Bosnia and Hercegovina, Sarajevo – The Capital
Sarajevo is located in the Miljacka river valley. The river runs through mountainous landscape with the largest mountain Treskavica (2 088 m). City's buildings stretch along steep slopes. Narrow streets between the buildings are of streep elevation. Driving a car here is thrilling and we don't recommend it to beginner drivers or drivers who are not sure about their driving skills. Hairping turns can be driven through only with the lowest gear. Even the narrowest of streets are not one way which means it is very probably that you meet a car in the opposite direction, meaning you would need to reverse to make the other driver pass.
We leave our car on charged parking lot in the city center by the river. The price wary according to the time you leave your car there. However, it is not overpriced. It is quite difficult to find a spot somewhere else because Sarajevo is really packed. The Seher bridge built in the 16th century is situated close to the parking lot. We walked the bridge and spot local colorful town hall situated on the right riverbank. It is one of the most beautiful buildings you can see in Sarajevo and even the Czech architect Karel Parik took part in its construction. Influence of Muslim culture of Egypt and Spain. Half a kilometer off the town hall, Archduke Franz Ferdinand was assassinated in the year 1914. The town hall operated as a library until the year 1992. However, a fire which broke out after shelling caused some 600 000 books to burn down. The town hall was then renovated. On the other side of the river there is the House of Resistance and Alifakovac district which is well-known for its old cemetery.
However, we go down Telali street to the main business district of the town – Baščaršiji. This part of the city developed at the end of the 15th century already. However, it boomed in the 16th century. People here were engaged in 80 types of crafts . Today, you may still see some of traditional workshops. Tourists may enjoy some of traditional meals, beverages or buy an oriental souvenir. Sebilj fountain built in 1753 is situated in the center of Baščaršij. It was rebuilt in the style of a Istanbul fountain after it burned down in 1852. The water in the fountain is drinkable. Baščaršiji mosque is visible if you stand by the fountain. However, the mosque is not open to tourists.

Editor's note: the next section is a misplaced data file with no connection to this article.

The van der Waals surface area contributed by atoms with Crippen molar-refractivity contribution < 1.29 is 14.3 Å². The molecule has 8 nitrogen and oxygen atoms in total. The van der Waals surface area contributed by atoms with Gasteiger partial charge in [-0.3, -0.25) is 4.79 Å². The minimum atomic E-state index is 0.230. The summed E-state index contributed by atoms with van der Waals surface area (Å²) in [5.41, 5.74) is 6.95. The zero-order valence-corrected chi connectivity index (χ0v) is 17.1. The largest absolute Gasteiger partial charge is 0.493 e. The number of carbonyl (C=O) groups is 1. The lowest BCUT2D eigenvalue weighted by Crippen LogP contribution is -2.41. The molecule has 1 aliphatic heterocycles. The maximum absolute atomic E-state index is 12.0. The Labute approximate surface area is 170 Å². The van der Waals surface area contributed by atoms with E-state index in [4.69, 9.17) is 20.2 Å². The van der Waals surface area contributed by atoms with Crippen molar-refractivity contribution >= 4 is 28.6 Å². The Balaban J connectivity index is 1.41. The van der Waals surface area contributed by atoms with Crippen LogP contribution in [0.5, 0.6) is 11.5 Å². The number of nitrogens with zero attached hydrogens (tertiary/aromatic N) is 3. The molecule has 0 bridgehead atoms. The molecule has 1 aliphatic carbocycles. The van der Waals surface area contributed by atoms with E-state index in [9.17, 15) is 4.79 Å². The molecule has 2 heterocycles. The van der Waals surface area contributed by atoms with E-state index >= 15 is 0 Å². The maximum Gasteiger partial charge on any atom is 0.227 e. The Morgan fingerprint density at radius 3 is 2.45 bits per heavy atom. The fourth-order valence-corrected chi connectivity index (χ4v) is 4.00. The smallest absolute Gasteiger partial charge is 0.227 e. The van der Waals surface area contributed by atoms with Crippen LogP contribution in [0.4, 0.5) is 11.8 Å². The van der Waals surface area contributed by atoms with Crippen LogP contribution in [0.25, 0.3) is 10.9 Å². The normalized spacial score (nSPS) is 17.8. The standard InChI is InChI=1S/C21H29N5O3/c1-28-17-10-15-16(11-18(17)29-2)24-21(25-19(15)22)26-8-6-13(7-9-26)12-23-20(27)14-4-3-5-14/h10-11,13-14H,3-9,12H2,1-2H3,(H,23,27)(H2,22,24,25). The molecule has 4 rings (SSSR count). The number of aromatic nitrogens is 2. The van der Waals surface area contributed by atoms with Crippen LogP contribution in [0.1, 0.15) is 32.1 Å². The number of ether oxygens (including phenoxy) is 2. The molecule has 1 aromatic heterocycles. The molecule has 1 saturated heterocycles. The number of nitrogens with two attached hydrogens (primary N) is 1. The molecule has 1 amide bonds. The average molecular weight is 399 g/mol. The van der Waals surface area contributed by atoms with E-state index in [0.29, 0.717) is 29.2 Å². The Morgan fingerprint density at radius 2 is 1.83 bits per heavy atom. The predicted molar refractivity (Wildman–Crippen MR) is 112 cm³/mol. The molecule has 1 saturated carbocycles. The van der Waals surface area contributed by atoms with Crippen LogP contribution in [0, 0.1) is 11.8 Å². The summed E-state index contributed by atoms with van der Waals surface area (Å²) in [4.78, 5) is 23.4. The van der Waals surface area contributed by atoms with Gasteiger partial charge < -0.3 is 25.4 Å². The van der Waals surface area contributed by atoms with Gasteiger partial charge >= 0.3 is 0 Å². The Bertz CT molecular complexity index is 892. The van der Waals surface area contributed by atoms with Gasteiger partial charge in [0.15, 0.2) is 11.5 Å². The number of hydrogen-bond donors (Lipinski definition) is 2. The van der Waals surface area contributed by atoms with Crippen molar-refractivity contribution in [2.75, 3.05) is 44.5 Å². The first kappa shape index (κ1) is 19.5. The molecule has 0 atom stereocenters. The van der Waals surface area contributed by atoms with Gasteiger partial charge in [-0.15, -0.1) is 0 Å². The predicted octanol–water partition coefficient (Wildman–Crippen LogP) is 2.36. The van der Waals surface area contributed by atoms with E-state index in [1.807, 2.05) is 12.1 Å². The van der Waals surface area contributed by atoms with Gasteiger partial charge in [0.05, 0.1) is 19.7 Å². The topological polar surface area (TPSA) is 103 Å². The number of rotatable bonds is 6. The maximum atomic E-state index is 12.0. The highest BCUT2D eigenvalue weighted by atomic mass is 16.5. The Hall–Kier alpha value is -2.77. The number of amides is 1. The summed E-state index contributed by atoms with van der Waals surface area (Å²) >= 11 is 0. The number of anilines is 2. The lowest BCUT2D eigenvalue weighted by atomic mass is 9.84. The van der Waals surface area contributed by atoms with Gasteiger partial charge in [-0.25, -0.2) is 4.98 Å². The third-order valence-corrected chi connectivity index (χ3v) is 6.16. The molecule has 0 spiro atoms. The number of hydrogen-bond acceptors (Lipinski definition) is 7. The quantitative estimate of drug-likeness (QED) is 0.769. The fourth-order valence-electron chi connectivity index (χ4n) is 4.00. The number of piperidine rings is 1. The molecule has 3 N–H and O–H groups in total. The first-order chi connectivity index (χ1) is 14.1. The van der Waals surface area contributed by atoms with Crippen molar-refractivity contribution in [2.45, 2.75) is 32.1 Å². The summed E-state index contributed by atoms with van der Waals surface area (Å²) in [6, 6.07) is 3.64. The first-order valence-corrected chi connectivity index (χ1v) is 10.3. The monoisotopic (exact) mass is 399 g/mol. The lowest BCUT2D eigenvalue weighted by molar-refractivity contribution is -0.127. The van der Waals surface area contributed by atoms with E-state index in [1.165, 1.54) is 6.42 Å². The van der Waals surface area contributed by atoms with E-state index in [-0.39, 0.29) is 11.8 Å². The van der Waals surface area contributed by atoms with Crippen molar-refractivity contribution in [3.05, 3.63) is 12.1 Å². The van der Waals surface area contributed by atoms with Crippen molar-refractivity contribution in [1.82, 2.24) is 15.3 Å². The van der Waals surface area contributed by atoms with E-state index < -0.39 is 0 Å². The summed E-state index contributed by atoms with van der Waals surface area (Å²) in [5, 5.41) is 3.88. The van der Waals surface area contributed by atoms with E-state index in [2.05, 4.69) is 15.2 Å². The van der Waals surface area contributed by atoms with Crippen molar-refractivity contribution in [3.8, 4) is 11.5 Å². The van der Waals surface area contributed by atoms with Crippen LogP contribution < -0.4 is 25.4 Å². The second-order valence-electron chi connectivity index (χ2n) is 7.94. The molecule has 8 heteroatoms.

We pass by the Sarajevo Museum when walking down the streets of Baščaršiji. Then we reached the Ottoman trader's inn of Morića Han which was established in 1551. On inn's court is a café. Inside, there are oriental stores selling souvenirs. Then we move on to a 30-meter clock tower. It measures the time in traditional Ottoman style – from the sundown as Muslims pray five times a day. Gazi Husrev-beg mosque is adjacent to the clock tower. It is one of the most beautiful you can find around here.
When we passed by a synagogue built in 1581 we got to the largest neo-Romanesque/neo-Renessaince sacral structure in the country - the Sacdre Heart Cathedral. Karel Parik took part on the construction (other Czech architects worked in Sarajevo as well – Karel Panek, Josef Pospisil, and Frantisek Blazek). Then we see the city market place and after we step on the street of Marshal Tito. There is the Eternal Fire (Vječna vatra) as the memorial of 1946 war victims. The fire has burned here since 1946. On our way we pass the so called Roses of Sarajevo. This is the place where shelling created a crater which was then filled with red concrete. Roses are here to remember civilians killed during the Bosnia war. The Royal mosque situated on the opposite riverbank is the oldest mosque in Sarajevo. We saw it while going back to the parking lot.
There is much more to visit in Sarajevo than we saw on our trip. However, the city chokes on smog and dust in hot summer days. This prevented us from making our trip longer. Should you have enough time on your hands and you would like to learn more about city's history, be sure to spend there two days at least.
Text and photos: Veronika Schubertová
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